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MouseDoctor

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  • I think with the current therapies, ms can be manageable if you are RRMS. In the progressive disease, MS become a mitochondrial dysfunction. I think the answer for early progressive ms lies here:

    LINK removed

    • Why did you remove the link? I thought the point was to allow us to give the Web address to the next thing. It kinda defeats the purpose.

    • The link was to the United Mitochondrial Disease Foundation. This is a foundation that supports people with mitochondrial diseases. The link I posted before was long and went directly to the treatments page, which may have raised some suspicions. This foundation does not sell anything, they are just trying to help people with this disease.

      Recently, many researchers are discovering that mitochondrial changes occur in ms which may cause neuro-degeneration or progressive disease. This foundation acknowledges the link.

      If you do a search for "United Mitochondrial Disease Foundation" you will find their page and decide for yourself.

  • We spend half our time removing links to penis extensions' cosmetic BoTox; viagra; visit my site. buy my product.

    When you add links without explanation they all need to be read and checked out….The link you posted…….Asks for money. If we leave the link, is it an endorsement? Are we being duped into sending readers there so the site can make money.

    Maybe once we have time to properly read the information in the link then the post may be removed from spam

  • Spreading hope is a therapeutic strategy that I use all the time. I was taught this term by a great clinical teacher who was a pain expert. He used to tell people with chronic pain that there 10 treatments that I would like to try and that we need to try all of them one at a time until we find the one that works for you. He called the list hope and it worked more often than not. The same principle applies to MS. With the long list of current and emerging treatments and the relentless pace of human innovation it is a matter of time before we crack the problem. The downside in this argument is the time factor; some people don't have much time. Me included. I am about to turn 50 and life seems to running away from me.

  • I had a CCSVI treatment, and after 9 months I still feel fine. It was not a miracle, it was just a simple operation that made me feel OK. Now I can wear shoes and I can walk thousand times better than before. I repeat it, it was not a miracle, but for me, it was a revolution!!!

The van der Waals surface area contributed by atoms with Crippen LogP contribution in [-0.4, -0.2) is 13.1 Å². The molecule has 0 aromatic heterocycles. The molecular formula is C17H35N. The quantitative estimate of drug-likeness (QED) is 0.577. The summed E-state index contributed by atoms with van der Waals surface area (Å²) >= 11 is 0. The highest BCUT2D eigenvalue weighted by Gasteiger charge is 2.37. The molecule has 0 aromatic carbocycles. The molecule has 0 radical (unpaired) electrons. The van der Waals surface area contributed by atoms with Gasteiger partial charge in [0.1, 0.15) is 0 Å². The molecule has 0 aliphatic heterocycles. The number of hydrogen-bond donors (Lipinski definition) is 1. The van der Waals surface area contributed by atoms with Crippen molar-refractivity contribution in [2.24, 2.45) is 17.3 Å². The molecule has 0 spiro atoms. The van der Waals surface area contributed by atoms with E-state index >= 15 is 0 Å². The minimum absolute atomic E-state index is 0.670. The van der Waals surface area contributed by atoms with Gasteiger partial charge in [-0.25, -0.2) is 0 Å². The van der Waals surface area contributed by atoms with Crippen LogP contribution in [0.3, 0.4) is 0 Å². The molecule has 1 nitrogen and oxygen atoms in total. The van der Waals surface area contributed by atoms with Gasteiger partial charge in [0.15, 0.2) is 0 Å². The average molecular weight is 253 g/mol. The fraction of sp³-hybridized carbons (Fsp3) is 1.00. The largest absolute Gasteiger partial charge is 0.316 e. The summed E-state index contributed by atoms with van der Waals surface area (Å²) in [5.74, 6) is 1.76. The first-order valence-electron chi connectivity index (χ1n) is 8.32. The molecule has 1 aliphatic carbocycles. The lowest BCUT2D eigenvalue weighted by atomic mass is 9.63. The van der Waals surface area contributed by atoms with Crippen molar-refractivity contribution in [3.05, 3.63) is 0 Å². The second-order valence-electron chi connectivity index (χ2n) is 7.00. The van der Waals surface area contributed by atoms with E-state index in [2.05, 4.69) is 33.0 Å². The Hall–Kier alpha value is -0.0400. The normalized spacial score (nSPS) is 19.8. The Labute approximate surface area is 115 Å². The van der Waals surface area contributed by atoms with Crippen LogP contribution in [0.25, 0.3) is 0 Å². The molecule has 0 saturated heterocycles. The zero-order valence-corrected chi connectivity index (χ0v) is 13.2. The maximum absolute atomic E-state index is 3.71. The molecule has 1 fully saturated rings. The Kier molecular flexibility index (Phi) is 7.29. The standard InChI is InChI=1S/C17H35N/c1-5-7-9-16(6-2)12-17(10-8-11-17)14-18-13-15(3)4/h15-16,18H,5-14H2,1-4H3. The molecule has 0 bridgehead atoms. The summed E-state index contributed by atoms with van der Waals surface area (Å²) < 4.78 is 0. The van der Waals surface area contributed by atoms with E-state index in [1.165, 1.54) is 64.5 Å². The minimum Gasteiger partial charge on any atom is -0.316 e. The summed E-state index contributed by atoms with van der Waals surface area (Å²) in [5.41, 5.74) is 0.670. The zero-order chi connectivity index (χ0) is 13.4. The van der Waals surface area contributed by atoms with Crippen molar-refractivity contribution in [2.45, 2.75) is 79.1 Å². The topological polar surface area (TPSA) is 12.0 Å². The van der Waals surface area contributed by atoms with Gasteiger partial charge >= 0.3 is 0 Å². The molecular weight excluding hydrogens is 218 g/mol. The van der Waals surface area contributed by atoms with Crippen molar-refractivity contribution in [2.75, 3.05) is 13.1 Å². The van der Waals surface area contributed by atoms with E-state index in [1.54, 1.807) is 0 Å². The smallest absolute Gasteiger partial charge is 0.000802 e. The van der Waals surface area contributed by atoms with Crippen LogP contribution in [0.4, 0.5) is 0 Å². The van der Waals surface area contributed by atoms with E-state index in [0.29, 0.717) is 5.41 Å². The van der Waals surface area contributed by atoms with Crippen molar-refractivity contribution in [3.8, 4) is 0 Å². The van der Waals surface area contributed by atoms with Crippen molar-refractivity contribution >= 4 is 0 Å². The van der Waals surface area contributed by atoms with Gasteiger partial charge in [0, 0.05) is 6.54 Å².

I deeply agree with Doctor G. Spreading hope can be therapeutic.
    This is my motto: Be happy or die trying 🙂
    Robi RR MS
    (sorry for my bad English, I have tried my best)

    • You English is very good and better than our what ever other language it is besides English.

      Hopefully we will get some news of whether your experience is consistent when the trials are announced.

  • Well, this seems to be an interesting article on MS modalities and therapy since it seems to relate. Another Black Swan,doctor?

    Does Disease-Irrelevant Intrathecal Synthesis in Multiple Sclerosis Make Sense in the Light of Tertiary Lymphoid Organs?
    http://www.ncbi.nlm.nih.gov/pmc/articles/PMC3949135/

    We therefore hypothesize that intrathecal immune suppression should negate intrathecal IgG secretion by clearing CNS TLO (1). Clinical trials using intrathecal drugs offer a real hope to cure progressive MS. However, these trials were designed to use intrathecal rituximab. A pitfall of this treatment may be the resistance of CD20+ B-cells nested in TLO as observed in rheumatoid arthritis, and the persistence of local IgG secretion as observed in serum

    Although typical of MS, the non-specific intrathecal reaction has long been a theoretical issue. We propose to consider this non-specific reaction as a common physiological property of intrathecal inflammation, involving the general properties of TLO located in the CNS. We extend this concept to (non-MS) CNS autoimmune and infectious disorders associated with intrathecal synthesis. Moreover, we propose that the cortical lesions associated with TLO observed in MS are not specific for MS but for TLO. We therefore propose the concept of “TLO-pathy” to describe cortical lesions associated with the presence of TLO. The concept of non-specific secretion deserves further study to clarify the influence of immunization schedule.

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